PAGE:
Tuesday’s blog is from Steve Collett, the boss of leading online tackle retailers Harris SportsmailCollett

Steve’s blogs focus mainly on match fishing but also delve into his styles of pleasure fishing and specialist angling. He also appears regularly in Angler’s Mail magazine.

Please share this blog with your friends on Facebook and Twitter by clicking the icons above.



Bad handling?

I don’t like to categorise myself as an angler, and I don’t really like to join single species groups, as somehow they tend to (jokingly or not) lay into other branches of the sport.

For instance, a pike angler hates carp anglers – or “crap” anglers as they like to call them! – and big carp anglers rip into match anglers, and match anglers rip into “bivvy boys” and so it goes on.

I prefer to, well, simply go fishing. It might be perch I am after, but it’s fishing to me – I might go drop shotting, but again it’s just fishing to me.

A big net of winter carp caught for the cameras and retained in a keep net. All were returned safely and without any harm or damage.

A big net of winter carp caught for the cameras and retained in a keep net. All were returned safely and without any harm or damage.

With all of these types of fishing I do, one thing is beginning to stand out, and that’s the amount of stick I and other “matchmen” get about fish welfare.Remember that word ‘welfare’.

I can remember Steve Ringer, an angler of the highest standard, who by the way is a very competent carp, fly and anything-else angler, getting a huge amount of stick over a fantastic net of carp by the social media hate mob. I myself have been the victim of such a lynching, and I think it’s time someone stood up to this namby pamby stance on fish welfare, because one thing I can guarantee you, is that NO match angler wants to harm a fish, whether it’s the last minute of a £30,000 final or a pleasure session with his mates. It may look rough and ready but do you really think we want to cause harm to a sport in which we make a living?

I go back a few years to a feature I did on the River Wye – a gorgeous day, sun shining, but unfortunately the river was very low and clear, but with the Mail photographer in tow we managed to sneak out a few fish by free-lining boilies, and letting them trundle under a overhanging bush. To myself and the photographer, this is what it was all about – real back to basics fishing, and so after a few hours a catch shot was made with three stunning barbel to just short of 10 lb.

A pair of big chub caught for a Mail feature.

A pair of big chub caught for a Mail feature.

Now there was the problem – three barbel, how did he do that? ‘He must have put them in a net, the scoundrel…’, ‘How dare he treat a barbel in this way’ were the cries, and on the internet headlines such as “Disgusting feature in the Mail” and “barbel killing matchman”. What a load of cobblers, but it hurt me if I am honest, and to this day I do not have anything to do with the Barbel police, despite barbel fishing more than once a week.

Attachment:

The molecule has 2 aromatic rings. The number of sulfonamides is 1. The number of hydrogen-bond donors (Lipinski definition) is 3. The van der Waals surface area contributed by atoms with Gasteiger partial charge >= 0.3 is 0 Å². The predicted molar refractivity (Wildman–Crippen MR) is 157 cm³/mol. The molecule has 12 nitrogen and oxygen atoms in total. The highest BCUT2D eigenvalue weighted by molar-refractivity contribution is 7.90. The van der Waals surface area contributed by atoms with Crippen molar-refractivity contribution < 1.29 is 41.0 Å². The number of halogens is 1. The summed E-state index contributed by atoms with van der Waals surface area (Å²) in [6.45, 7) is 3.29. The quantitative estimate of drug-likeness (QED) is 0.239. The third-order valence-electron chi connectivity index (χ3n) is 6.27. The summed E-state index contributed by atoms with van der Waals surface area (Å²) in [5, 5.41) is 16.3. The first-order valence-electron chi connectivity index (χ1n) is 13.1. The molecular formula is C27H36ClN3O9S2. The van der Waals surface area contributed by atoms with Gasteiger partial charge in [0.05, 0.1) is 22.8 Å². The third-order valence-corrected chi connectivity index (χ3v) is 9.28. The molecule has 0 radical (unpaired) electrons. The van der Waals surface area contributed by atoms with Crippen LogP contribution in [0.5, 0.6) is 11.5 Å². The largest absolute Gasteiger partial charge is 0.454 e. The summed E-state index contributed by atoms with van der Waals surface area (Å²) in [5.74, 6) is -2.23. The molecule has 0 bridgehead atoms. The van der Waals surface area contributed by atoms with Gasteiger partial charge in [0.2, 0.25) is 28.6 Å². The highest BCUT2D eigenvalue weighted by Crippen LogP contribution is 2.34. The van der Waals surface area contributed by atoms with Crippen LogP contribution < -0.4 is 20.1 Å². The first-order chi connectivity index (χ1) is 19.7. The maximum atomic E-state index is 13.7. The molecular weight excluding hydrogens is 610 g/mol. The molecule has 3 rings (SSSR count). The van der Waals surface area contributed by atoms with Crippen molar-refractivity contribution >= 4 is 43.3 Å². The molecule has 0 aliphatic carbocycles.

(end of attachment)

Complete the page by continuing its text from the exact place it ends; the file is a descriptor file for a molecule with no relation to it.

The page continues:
Without blowing a trumpet, I can almost guarantee I have caught and released more barbel than any member of these forums and lynch mobs. So now I have decided to stay away from such hate groups, I try and shy away from doing barbel features just in case the righteous manage to bang their keyboards again, but I am amazed how their stance has changed on matchfishing and barbel in nets with the championing of Dave Harrel, who has even done alks for them. Now if one bloke can fill a net with barbel it’s him. So is it right for a media man to put them in nets? But not right for a everyday angler, who wants to enjoy his sport and be rewarded with a keepsake catch shot? What’s the difference?

hemp roach

A big net of hemp-caught roach. If this is acceptable, then why do some people think a barbel in a keepnet isn’t?

I’ll finish off with how I see it with my matchman head on: If I am on the river and a few hundred small roach are caught, a few of them do usually have a turn for the worst, hands up, but instead of feeling sad, and going home and hitting myself with a stick, I delight in seeing a 15 lb pike come up and take advantage of man’s evolution helping him out.

Yet If I am on a commercial, I and like many other matchmen will do our utmost best to ensure no harm comes to these fish, as I am going to fork out £15 next week to fish it again, so why would I?

Then with my specimen hat on, I make sure I have the very best in unhooking mats, a bucket of water, check the fins, apply a little medication to the hook wounds, photograph my prize sometimes and then see her swim away.

But, and this is the thing that stands out, they are ALL fish. The little roach you have just mounted on a treble – is he not a fish? Why do we not moan about a net of chub or a big net of bream? Are they not more delicate than our hardy carp and barbel?

We can all jump on the lynching bandwagon too fast sometimes, maybe we should all join forces and try and educate not castigate?




collett match awards

It’s been unusually mild this weekend, and I am not sure whether the fish know what’s happening – some venues had massive Andy-Findlayweights all-round and some had patchy areas. But one man has showed his class yet again, in fact he has been doing it for years. This week saw the man in question come up with a quality performance at Dynamite Makins fishery and finish almost 40 lb ahead of the field with a super net of 76-14-0 on the long pole and straight lead. I am off course talking about the master Andy Findlay, who nowadays is a real family man, and has his work cut out with a little ‘un, but he showed why he still remains a dangerous angler on any venue with this week’s Anglers Mail Performance of the week.




The new issue of Angler's Mail magazine is in shops from Tuesday, December 10. Be sure to get your copy!

The new issue of Angler’s Mail magazine is in shops from Tuesday, December 10. Be sure to get your copy!